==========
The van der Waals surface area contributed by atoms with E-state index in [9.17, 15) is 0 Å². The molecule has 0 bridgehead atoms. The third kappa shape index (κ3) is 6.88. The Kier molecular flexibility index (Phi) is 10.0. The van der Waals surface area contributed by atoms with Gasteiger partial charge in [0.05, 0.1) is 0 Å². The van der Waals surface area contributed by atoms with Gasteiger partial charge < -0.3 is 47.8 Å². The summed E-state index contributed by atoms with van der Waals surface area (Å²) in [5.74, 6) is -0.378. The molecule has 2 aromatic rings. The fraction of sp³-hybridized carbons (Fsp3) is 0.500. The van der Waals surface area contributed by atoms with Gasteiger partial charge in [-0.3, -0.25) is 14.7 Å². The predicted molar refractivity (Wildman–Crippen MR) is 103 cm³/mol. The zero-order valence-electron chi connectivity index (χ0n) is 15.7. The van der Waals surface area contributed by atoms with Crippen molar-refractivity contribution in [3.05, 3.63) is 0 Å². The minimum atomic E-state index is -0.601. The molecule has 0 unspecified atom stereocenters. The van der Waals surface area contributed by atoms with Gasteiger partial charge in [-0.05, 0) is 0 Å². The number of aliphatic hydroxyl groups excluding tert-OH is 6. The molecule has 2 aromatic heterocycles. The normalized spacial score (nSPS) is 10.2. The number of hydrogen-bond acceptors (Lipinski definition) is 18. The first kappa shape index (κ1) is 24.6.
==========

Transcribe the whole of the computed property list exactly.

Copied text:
The van der Waals surface area contributed by atoms with E-state index in [9.17, 15) is 0 Å². The molecule has 0 bridgehead atoms. The third kappa shape index (κ3) is 6.88. The Kier molecular flexibility index (Phi) is 10.0. The van der Waals surface area contributed by atoms with Gasteiger partial charge in [0.05, 0.1) is 0 Å². The van der Waals surface area contributed by atoms with Gasteiger partial charge < -0.3 is 47.8 Å². The summed E-state index contributed by atoms with van der Waals surface area (Å²) in [5.74, 6) is -0.378. The molecule has 2 aromatic rings. The fraction of sp³-hybridized carbons (Fsp3) is 0.500. The van der Waals surface area contributed by atoms with Gasteiger partial charge in [-0.3, -0.25) is 14.7 Å². The predicted molar refractivity (Wildman–Crippen MR) is 103 cm³/mol. The zero-order valence-electron chi connectivity index (χ0n) is 15.7. The van der Waals surface area contributed by atoms with Crippen molar-refractivity contribution in [3.05, 3.63) is 0 Å². The minimum atomic E-state index is -0.601. The molecule has 0 unspecified atom stereocenters. The van der Waals surface area contributed by atoms with Gasteiger partial charge in [-0.05, 0) is 0 Å². The number of aliphatic hydroxyl groups excluding tert-OH is 6. The molecule has 2 aromatic heterocycles. The normalized spacial score (nSPS) is 10.2. The number of hydrogen-bond acceptors (Lipinski definition) is 18. The first kappa shape index (κ1) is 24.6.